What do Silicon Valley’s newly-minted multi-millionaires spend their money on once they’ve finally hit it big? One another’s products.
After Facebook purchased Oculus VR for $2.3 billion last March, the virtual reality company’s rather idiosyncratic founder, 22-year-old Palmer Luckey, permitted himself a single splurge: a $120,000 Tesla. Tesla co-founder Elon Musk “is a cool guy who deserves my money,” Luckey told The Telegraph in a new profile.
Luckey added that he admires Musk for his world-changing ambitions. “If you look at who most people respect now, they don’t idolize politicians, they idolize these people founding companies, the self-made entrepreneurs like Musk, Thiel and Zuckerberg.”
Beyond the slick new ride, Luckey – who founded Oculus out of a trailer parked in his parents’ driveway in Long Beach, California – seems largely disinterested in materialism. He never wears shoes (only sandals), regularly eats at McDonald’s and has never drunken alcohol or taken drugs.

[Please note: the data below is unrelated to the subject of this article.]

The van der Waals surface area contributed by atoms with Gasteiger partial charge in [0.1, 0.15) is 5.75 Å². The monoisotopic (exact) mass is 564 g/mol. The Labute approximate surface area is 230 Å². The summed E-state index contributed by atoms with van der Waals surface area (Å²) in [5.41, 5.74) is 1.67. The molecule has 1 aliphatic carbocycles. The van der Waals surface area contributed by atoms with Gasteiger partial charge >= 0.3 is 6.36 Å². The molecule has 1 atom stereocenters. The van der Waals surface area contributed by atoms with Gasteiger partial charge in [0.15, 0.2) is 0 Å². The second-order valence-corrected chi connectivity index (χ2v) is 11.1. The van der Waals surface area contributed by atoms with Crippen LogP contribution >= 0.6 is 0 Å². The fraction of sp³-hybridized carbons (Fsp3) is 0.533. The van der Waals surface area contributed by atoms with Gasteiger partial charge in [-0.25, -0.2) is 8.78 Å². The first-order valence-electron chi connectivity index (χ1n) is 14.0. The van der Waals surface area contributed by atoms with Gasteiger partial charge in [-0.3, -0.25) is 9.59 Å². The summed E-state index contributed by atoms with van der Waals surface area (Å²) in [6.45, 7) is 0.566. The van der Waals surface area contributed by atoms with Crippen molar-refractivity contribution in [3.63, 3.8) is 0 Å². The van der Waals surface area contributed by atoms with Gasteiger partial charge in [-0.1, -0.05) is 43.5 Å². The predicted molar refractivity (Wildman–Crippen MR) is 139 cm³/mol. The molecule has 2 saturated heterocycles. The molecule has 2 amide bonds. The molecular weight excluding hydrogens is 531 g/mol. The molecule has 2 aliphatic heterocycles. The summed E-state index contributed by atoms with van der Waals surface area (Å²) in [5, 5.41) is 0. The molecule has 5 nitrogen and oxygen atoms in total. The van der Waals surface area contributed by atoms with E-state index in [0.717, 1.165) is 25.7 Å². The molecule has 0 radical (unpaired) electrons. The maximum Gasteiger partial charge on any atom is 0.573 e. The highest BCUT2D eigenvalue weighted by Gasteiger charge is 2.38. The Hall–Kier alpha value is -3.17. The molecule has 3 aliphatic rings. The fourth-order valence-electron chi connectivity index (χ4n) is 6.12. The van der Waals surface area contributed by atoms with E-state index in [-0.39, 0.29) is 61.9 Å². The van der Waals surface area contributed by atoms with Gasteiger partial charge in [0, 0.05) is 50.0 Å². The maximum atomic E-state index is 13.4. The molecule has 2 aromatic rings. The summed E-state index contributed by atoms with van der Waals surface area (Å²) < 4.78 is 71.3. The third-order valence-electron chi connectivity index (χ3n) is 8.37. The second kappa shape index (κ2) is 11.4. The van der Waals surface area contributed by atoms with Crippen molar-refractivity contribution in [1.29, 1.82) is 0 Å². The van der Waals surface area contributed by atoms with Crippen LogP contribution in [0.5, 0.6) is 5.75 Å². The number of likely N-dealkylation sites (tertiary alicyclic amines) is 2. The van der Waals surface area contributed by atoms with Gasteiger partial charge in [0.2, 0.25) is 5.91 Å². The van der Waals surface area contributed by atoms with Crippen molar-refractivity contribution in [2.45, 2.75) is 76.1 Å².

However, unlike Musk and Thiel, who are preoccupied by human extinction and immortality, Luckey’s personal visions for Oculus are decidedly less sweeping. While the technology might eventually be used by architects to design buildings, by doctors to practice surgery or by soldiers to help combat PTSD, Luckey says he’s most excited about virtual reality video games.
“For me,” he says, “it has always been about controlling my own destiny. VR is a way to escape the real world into something more fantastic.”